While she was selling some of her families clothes in the local bus station, a man approached her saying he could find her a “factory job” in China. With high hopes, she packed her bags and left for Burma’s booming neighbor.

“He told me I would no longer have to sell my family’s belongings and could buy presents for them within a month,” said Thi Thi Win, who asked that The Irrawaddy not use her real name.

She said her trip to the border was full of excitement. As she looked out the bus window, paddy fields flew past ,and she dreamed of her new life in China. At the bus station, she was greeted by a Chinese man who took her to a teashop where she was given noodles, which she quickly ate.

“The next thing I remember I was in a small room with Burmese girls—they had drugged me,” she said.

“The next couple of hours I spent chatting with the other girls, and they all had the same story. Then they led us out into a room, in front of lot of Chinese men —one man pointed at me.”

That was the moment that the man “bought” her, and without delay or discussion, she was taken to his farm in rural China to be his wife. At first, she refused, and his family was furious. They beat her until she couldn’t take the suffering anymore, and finally gave in.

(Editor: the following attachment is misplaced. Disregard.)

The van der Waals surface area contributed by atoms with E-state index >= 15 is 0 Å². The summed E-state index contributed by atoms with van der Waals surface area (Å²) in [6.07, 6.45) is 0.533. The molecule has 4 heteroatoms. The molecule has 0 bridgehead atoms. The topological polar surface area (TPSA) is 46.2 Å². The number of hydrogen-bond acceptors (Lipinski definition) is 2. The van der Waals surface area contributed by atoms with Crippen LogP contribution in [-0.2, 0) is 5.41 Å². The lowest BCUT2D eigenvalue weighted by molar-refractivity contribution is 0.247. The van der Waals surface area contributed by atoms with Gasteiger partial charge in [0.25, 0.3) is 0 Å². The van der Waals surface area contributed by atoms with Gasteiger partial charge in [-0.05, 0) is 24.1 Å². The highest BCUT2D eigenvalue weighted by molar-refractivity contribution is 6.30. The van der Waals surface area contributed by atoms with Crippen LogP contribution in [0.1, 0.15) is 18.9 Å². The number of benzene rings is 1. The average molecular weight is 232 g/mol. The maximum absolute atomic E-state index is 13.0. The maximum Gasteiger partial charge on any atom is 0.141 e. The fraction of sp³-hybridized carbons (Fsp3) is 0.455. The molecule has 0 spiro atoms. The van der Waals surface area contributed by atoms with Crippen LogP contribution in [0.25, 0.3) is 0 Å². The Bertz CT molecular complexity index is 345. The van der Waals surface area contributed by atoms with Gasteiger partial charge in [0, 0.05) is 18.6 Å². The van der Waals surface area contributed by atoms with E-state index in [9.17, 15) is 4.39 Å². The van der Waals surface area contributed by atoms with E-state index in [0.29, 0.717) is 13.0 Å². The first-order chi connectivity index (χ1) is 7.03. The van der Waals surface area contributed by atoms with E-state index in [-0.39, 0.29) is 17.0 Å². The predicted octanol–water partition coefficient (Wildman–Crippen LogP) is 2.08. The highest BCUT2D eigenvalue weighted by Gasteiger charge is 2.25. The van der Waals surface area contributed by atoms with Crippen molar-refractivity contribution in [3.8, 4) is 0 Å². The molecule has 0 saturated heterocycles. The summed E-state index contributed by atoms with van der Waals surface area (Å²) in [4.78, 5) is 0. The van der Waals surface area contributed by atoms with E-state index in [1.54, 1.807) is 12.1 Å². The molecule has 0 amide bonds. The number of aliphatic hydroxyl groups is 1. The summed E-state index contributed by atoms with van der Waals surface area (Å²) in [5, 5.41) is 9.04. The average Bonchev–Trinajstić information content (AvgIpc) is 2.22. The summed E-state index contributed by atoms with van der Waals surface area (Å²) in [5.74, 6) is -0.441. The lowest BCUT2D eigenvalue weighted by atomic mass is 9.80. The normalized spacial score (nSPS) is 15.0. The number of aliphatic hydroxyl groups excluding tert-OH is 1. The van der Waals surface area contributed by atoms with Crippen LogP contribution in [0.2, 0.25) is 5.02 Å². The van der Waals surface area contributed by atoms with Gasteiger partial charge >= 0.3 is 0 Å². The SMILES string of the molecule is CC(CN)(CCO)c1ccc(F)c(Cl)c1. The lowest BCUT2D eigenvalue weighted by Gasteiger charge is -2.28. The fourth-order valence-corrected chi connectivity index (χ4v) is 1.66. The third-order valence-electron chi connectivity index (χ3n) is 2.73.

Like thousands of girls who are trafficked from Burma to China each year, what followed her forced marriage was a life of hardship. The family forbade her to leave the house, and her days were spent housekeeping and cooking, as a way to “repay” the fee they had paid for her.

One day, after a year with the family—what she says felt like a lifetime—the police came to the home and took her into custody. Treated as an illegal immigrant, she was thrown in prison for three months, without an interview or assessment.

Treatment of trafficking victims is a major concern for NGOs that work in the region. They say that China is not doing enough to identify foreign women who have been forced into marriage. Lacking interpreters and proper screening processes, many trafficking victims end up in jail.

Despite the lack of attention to foreign victims, more work has been done to curb domestic trafficking in China.